The Springfield Armory SA-35’s official description leads with the line, Don’t call it a classic. Okay, that’s fair — it’s a new gun. But the design is damn sure classic, which at a minimum makes the SA-35 either an homage or a pastiche, or both.
However you define it, it’s a call back to the Browning Hi-Power. The pistol entered Belgian service in the 30s as the P-35 and eventually served in numerous countries around the world.
“If ever a pistol could be called lasting, respected, and quietly elegant, then the Browning/Saive FN P-35 is certainly that pistol.”
Jerry Paregian, Decoding the FÉG Hi-Power
It’s had many names in its century-old history and today, we reimagine this renowned design for modern use. Based on one of the most prolific and popular pistols in small arms history, the Springfield Armory SA-35 gives today’s shooters a modern take on a revered design. Featuring subtle but significant upgrades to John Moses Browning’s original P-35, the 9mm SA-35 captures the appeal of the “wood and steel” era of arms making while offering the upgraded enhancements of today’s defensive pistols.
Made in the U.S.A., the SA-35 features rugged forged steel parts for strength and durability, improved ergonomics and enhanced controls, modern sights, improved feed ramp design, and an increased 15-round capacity. The factory-tuned trigger benefits greatly from the removal of the magazine disconnect found in the original P-35 design allowing for a smooth pull and crisp, clean break.
Call it a legend, call it an icon, but whatever you do, don’t call it a classic.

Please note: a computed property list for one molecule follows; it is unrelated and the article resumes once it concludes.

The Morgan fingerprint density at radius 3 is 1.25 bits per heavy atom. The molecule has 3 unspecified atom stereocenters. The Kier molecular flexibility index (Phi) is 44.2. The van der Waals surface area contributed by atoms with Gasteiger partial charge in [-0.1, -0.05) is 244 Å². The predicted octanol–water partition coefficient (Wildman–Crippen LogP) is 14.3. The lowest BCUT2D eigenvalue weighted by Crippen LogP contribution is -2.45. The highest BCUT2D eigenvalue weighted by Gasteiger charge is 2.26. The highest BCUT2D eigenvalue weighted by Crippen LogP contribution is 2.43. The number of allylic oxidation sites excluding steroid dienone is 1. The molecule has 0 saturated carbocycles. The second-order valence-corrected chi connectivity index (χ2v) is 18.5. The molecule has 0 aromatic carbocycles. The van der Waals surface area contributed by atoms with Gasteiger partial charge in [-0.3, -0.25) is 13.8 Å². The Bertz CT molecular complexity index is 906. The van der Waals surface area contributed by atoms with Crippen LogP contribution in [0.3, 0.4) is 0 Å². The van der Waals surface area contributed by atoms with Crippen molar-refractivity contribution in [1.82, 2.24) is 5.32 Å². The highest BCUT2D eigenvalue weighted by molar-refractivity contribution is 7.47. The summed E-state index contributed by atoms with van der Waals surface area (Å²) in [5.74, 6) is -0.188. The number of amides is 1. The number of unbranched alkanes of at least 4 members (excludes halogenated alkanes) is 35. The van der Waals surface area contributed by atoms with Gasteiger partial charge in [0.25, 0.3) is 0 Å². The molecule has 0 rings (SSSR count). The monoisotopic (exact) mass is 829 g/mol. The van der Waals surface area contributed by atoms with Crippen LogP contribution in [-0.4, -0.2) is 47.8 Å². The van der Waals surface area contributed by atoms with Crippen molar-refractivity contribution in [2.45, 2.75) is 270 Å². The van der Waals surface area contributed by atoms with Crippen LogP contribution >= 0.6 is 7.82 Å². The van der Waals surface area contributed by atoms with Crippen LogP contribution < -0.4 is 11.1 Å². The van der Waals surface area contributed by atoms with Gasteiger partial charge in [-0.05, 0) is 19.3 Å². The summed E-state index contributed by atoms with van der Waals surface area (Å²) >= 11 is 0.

(Emphasis added – that’s great news.)
Okay, whatever. You say legend, he says classic, I say, Let me shoot this thing, cuz I do love me some Browning Hi-Power.
Now, because The Mag Life is the official online publication of GunMag Warehouse (oooh, we fancy), I should point this out:
Springfield Armory SA-35 Specs
|Barrel||4.7″ cold hammer-forged|
|Sights||White dot front, serrated Tactical Rack rear|
|Finish||Blued carbon steel|
|Capacity||15+1, one magazine included|
Browning Hi-Power P-35
Praise and Problems
The P-35/Hi-Power, sometimes referred to as the “Belgian Browning, was John Browning’s last design. It was also, Col. Jeff Cooper opines, “…in the mechanical sense, his best.”
“The action is similar in general concept to his famous 1911, but amazingly simplified. Field stripping is so easy that it can be completed, blindfolded, in five seconds, and the link-pin, too often lost in the 1911, has been eliminated. In addition to its streamlined simplicity, the P-35 features something that, while obviously desirable, is found in no other current handgun. This is the Mauser-type, double-
column magazine. By this means the P-35 holds 14 rounds when fully loaded—13 in the magazine and one in the chamber. This is a spectacular advantage in a combat situation and I find it hard to understand why it is not used on every self-loader in production today.”
Col. Jeff Cooper, Fighting Handguns